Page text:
A Time for Mercy series

Matthew McConaughey to Reprise 'A Time to Kill' Role in New John Grisham HBO Series

A Time to Kill is easily one of the most memorable performances of Matthew McConaughey's entire career. The legal thriller was one of his big breakout roles, starring opposite Samuel L. Jackson and Sandra Bullock, proving he had the acting chops to be part of the big leagues. 25 years after the film based on the John Grisham novel was released, HBO has acquired the rights to the New York Times bestseller's sequel, A Time For Mercy. And McConaughey is in final negotiations to come back and reprise the character of Jake Brigance.

A Time For Mercy was released in 2020, following up the first two John Grisham books that are focused on the attorney Jake Brigance — A Time to Kill and Sycamore Row. Each of the books presents a difficult case for Jake. In A Time To Kill, he defends a black man (Jackson) accused of murdering the two white men who raped his young daughter. In A Time For Mercy, he must step up to defend a 16-year-old boy, Drew Gamble, who murdered a deputy sheriff, also his mother's boyfriend, with claims he had been abusing him, his mother, and sister. Brigance puts his career on the line to save Drew from the gas chambers and uncover the truth.

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The story will pick back up in the small town of Clanton, Mississippi that Grisham fans will recognize from the film covering the first novel. Full of difficult law enforcement officers and a capital murder trial that will keep you on the edge of your seat, we're hoping the new series is every bit as incredible as the 1996 film. Part of the reason Grisham is so good at covering the drama of a courtroom and details surrounding a death penalty case is that he was a lawyer himself once upon a time, also in a small Mississippi town. He now has some of the best books ever written surrounding the law including The Firm and The Pelican Brief, also made into major feature films.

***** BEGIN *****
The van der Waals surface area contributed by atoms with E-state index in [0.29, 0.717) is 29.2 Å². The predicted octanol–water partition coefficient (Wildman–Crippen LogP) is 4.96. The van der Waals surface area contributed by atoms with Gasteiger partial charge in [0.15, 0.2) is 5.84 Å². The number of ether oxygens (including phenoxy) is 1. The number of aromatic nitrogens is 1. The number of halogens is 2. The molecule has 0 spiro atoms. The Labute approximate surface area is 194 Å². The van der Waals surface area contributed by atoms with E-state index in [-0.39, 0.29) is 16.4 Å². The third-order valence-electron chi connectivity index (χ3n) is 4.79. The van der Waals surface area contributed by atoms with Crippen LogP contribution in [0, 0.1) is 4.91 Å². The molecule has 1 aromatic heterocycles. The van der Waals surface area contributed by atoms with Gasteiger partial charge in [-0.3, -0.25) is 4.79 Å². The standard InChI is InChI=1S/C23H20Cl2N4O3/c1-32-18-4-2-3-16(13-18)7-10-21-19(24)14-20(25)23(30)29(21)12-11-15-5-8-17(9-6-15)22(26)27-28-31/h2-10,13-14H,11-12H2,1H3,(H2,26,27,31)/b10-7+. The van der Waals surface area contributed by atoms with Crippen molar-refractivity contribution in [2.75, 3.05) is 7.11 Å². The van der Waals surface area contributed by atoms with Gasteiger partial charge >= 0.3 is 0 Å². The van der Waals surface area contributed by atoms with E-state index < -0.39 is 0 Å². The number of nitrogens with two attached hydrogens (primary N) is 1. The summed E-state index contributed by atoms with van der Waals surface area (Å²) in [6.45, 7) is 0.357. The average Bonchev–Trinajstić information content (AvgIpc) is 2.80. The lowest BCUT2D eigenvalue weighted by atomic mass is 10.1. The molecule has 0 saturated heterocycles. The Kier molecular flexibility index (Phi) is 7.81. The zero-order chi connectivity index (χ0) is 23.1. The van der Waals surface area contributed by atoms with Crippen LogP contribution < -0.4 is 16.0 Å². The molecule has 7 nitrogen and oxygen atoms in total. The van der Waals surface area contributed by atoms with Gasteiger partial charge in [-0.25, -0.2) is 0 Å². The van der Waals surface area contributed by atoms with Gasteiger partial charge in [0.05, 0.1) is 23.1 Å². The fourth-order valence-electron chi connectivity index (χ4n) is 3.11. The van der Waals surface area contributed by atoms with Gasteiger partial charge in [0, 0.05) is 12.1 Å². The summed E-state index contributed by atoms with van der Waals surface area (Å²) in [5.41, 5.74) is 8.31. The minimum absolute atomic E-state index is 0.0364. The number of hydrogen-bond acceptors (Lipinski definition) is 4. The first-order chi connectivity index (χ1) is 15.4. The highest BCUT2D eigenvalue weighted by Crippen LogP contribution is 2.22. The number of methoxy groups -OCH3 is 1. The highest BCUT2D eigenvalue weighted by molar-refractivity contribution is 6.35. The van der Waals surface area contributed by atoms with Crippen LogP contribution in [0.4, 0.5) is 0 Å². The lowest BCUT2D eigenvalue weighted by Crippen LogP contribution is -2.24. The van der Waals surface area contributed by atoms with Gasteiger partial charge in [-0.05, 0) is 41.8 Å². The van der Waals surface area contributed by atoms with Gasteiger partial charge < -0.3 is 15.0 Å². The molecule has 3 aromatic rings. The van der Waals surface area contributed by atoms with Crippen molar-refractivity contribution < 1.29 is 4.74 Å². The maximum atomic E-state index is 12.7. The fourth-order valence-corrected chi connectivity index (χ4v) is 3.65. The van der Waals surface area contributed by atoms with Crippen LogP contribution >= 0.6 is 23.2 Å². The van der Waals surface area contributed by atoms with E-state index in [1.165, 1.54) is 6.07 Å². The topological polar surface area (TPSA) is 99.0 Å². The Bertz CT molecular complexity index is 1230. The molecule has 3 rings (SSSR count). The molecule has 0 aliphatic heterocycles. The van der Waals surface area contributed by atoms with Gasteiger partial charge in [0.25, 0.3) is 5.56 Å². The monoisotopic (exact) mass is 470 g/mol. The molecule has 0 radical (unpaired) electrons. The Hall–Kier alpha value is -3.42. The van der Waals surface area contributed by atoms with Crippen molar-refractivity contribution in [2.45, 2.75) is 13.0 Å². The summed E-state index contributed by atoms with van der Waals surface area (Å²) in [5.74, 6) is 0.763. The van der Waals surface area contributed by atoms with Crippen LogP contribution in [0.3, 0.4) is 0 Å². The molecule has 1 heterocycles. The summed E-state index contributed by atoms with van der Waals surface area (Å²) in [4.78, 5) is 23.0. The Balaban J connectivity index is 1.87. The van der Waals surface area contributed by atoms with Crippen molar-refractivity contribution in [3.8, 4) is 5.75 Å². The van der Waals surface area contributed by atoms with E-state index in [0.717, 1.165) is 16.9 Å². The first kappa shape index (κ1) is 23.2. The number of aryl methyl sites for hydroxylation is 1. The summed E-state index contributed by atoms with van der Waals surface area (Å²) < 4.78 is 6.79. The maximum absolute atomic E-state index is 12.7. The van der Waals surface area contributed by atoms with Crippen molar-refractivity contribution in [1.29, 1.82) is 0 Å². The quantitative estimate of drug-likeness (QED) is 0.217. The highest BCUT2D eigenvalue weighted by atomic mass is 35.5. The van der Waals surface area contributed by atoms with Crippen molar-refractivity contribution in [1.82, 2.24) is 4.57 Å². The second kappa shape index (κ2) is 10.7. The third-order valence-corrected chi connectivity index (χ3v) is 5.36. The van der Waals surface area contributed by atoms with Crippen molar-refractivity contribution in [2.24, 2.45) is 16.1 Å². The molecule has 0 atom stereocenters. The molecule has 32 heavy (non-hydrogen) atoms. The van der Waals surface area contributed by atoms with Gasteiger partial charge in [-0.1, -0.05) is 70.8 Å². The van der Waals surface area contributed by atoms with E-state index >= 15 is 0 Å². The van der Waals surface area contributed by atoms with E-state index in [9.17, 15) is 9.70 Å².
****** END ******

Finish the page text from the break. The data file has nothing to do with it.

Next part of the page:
According to Deadline, Lorenzo di Bonaventura, who produced the 1996 film, has signed on to executive produce the 10-episode limited series. Apparently, the decision was made to bring the courtroom drama to television instead of in the form of a film in order to best adapt every detail of the story.

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